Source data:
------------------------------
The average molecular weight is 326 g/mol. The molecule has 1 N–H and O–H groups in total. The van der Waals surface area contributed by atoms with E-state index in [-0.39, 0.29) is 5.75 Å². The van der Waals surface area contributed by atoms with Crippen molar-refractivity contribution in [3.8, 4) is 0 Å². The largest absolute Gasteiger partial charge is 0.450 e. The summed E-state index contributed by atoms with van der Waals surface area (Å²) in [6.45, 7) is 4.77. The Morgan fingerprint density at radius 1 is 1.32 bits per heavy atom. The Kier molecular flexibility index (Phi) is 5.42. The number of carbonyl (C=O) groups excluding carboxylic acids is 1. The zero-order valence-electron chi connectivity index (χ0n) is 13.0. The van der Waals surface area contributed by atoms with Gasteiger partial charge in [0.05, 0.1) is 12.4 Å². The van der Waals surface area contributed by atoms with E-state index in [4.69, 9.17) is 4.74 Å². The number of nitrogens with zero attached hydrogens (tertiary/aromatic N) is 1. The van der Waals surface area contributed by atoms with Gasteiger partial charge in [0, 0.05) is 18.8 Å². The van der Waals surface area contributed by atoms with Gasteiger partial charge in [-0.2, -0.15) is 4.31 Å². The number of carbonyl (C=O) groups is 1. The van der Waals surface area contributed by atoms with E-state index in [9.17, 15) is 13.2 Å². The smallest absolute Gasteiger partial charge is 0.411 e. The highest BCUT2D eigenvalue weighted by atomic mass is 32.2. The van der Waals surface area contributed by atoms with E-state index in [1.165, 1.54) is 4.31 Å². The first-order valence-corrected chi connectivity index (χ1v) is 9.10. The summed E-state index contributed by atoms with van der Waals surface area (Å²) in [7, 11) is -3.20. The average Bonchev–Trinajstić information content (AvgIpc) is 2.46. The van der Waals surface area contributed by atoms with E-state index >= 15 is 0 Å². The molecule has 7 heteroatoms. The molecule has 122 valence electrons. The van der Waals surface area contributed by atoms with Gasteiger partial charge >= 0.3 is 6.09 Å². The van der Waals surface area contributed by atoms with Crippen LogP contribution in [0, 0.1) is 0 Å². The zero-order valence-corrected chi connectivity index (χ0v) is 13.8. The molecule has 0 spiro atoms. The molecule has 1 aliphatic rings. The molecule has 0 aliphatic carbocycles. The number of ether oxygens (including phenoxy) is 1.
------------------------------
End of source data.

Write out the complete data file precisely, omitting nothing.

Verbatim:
The average molecular weight is 326 g/mol. The molecule has 1 N–H and O–H groups in total. The van der Waals surface area contributed by atoms with E-state index in [-0.39, 0.29) is 5.75 Å². The van der Waals surface area contributed by atoms with Crippen molar-refractivity contribution in [3.8, 4) is 0 Å². The largest absolute Gasteiger partial charge is 0.450 e. The summed E-state index contributed by atoms with van der Waals surface area (Å²) in [6.45, 7) is 4.77. The Morgan fingerprint density at radius 1 is 1.32 bits per heavy atom. The Kier molecular flexibility index (Phi) is 5.42. The number of carbonyl (C=O) groups excluding carboxylic acids is 1. The zero-order valence-electron chi connectivity index (χ0n) is 13.0. The van der Waals surface area contributed by atoms with Gasteiger partial charge in [0.05, 0.1) is 12.4 Å². The van der Waals surface area contributed by atoms with E-state index in [4.69, 9.17) is 4.74 Å². The number of nitrogens with zero attached hydrogens (tertiary/aromatic N) is 1. The van der Waals surface area contributed by atoms with Gasteiger partial charge in [0, 0.05) is 18.8 Å². The van der Waals surface area contributed by atoms with Gasteiger partial charge in [-0.2, -0.15) is 4.31 Å². The number of carbonyl (C=O) groups is 1. The van der Waals surface area contributed by atoms with E-state index in [9.17, 15) is 13.2 Å². The smallest absolute Gasteiger partial charge is 0.411 e. The highest BCUT2D eigenvalue weighted by atomic mass is 32.2. The van der Waals surface area contributed by atoms with E-state index in [1.165, 1.54) is 4.31 Å². The first-order valence-corrected chi connectivity index (χ1v) is 9.10. The summed E-state index contributed by atoms with van der Waals surface area (Å²) in [7, 11) is -3.20. The average Bonchev–Trinajstić information content (AvgIpc) is 2.46. The van der Waals surface area contributed by atoms with E-state index >= 15 is 0 Å². The molecule has 7 heteroatoms. The molecule has 122 valence electrons. The van der Waals surface area contributed by atoms with Gasteiger partial charge >= 0.3 is 6.09 Å². The van der Waals surface area contributed by atoms with Crippen LogP contribution in [0, 0.1) is 0 Å². The zero-order valence-corrected chi connectivity index (χ0v) is 13.8. The molecule has 0 spiro atoms. The molecule has 1 aliphatic rings. The molecule has 0 aliphatic carbocycles. The number of ether oxygens (including phenoxy) is 1.